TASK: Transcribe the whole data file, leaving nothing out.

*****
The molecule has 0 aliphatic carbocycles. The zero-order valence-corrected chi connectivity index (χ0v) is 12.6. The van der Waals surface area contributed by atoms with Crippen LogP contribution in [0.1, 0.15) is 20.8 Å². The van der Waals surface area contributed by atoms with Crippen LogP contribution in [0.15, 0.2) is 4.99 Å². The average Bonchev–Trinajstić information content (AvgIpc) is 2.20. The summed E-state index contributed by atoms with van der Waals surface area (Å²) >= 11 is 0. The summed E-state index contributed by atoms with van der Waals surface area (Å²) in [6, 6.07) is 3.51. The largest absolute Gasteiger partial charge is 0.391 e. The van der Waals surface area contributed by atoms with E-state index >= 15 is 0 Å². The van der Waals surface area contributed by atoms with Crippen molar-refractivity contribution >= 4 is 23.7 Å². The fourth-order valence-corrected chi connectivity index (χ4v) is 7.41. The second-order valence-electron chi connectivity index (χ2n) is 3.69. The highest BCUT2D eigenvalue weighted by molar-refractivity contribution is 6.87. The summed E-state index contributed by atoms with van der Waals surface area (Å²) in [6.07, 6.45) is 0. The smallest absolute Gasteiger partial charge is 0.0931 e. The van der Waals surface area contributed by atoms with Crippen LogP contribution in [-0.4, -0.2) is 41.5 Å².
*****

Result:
The molecule has 0 aliphatic carbocycles. The zero-order valence-corrected chi connectivity index (χ0v) is 12.6. The van der Waals surface area contributed by atoms with Crippen LogP contribution in [0.1, 0.15) is 20.8 Å². The van der Waals surface area contributed by atoms with Crippen LogP contribution in [0.15, 0.2) is 4.99 Å². The average Bonchev–Trinajstić information content (AvgIpc) is 2.20. The summed E-state index contributed by atoms with van der Waals surface area (Å²) >= 11 is 0. The summed E-state index contributed by atoms with van der Waals surface area (Å²) in [6, 6.07) is 3.51. The largest absolute Gasteiger partial charge is 0.391 e. The van der Waals surface area contributed by atoms with E-state index >= 15 is 0 Å². The van der Waals surface area contributed by atoms with Crippen molar-refractivity contribution >= 4 is 23.7 Å². The fourth-order valence-corrected chi connectivity index (χ4v) is 7.41. The second-order valence-electron chi connectivity index (χ2n) is 3.69. The highest BCUT2D eigenvalue weighted by molar-refractivity contribution is 6.87. The summed E-state index contributed by atoms with van der Waals surface area (Å²) in [6.07, 6.45) is 0. The smallest absolute Gasteiger partial charge is 0.0931 e. The van der Waals surface area contributed by atoms with Crippen LogP contribution in [-0.4, -0.2) is 41.5 Å².